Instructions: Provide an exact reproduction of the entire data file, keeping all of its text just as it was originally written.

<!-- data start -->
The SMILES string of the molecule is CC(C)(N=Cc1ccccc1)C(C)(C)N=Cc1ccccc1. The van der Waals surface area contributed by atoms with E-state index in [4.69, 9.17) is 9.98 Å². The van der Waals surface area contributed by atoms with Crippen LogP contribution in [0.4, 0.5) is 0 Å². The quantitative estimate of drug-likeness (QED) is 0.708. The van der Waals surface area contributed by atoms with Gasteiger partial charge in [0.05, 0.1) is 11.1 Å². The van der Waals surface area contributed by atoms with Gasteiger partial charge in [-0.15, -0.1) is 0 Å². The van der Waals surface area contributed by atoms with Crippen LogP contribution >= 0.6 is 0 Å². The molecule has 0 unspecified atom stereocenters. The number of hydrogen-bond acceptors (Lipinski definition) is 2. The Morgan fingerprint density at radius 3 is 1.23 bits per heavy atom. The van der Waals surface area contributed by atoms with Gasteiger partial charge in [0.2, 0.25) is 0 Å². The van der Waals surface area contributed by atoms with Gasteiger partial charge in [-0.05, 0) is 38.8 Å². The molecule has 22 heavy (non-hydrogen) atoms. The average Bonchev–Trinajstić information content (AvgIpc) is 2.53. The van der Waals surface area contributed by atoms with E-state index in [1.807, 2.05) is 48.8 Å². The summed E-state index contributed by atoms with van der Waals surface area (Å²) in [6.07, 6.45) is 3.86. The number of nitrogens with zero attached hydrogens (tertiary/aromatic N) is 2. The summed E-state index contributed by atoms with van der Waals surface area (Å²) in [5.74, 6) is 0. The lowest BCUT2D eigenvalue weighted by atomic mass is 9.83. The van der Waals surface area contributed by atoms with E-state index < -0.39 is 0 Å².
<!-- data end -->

The SMILES string of the molecule is CC(C)(N=Cc1ccccc1)C(C)(C)N=Cc1ccccc1. The van der Waals surface area contributed by atoms with E-state index in [4.69, 9.17) is 9.98 Å². The van der Waals surface area contributed by atoms with Crippen LogP contribution in [0.4, 0.5) is 0 Å². The quantitative estimate of drug-likeness (QED) is 0.708. The van der Waals surface area contributed by atoms with Gasteiger partial charge in [0.05, 0.1) is 11.1 Å². The van der Waals surface area contributed by atoms with Gasteiger partial charge in [-0.15, -0.1) is 0 Å². The van der Waals surface area contributed by atoms with Crippen LogP contribution >= 0.6 is 0 Å². The molecule has 0 unspecified atom stereocenters. The number of hydrogen-bond acceptors (Lipinski definition) is 2. The Morgan fingerprint density at radius 3 is 1.23 bits per heavy atom. The van der Waals surface area contributed by atoms with Gasteiger partial charge in [0.2, 0.25) is 0 Å². The van der Waals surface area contributed by atoms with Gasteiger partial charge in [-0.05, 0) is 38.8 Å². The molecule has 22 heavy (non-hydrogen) atoms. The average Bonchev–Trinajstić information content (AvgIpc) is 2.53. The van der Waals surface area contributed by atoms with E-state index in [1.807, 2.05) is 48.8 Å². The summed E-state index contributed by atoms with van der Waals surface area (Å²) in [6.07, 6.45) is 3.86. The number of nitrogens with zero attached hydrogens (tertiary/aromatic N) is 2. The summed E-state index contributed by atoms with van der Waals surface area (Å²) in [5.74, 6) is 0. The lowest BCUT2D eigenvalue weighted by atomic mass is 9.83. The van der Waals surface area contributed by atoms with E-state index < -0.39 is 0 Å².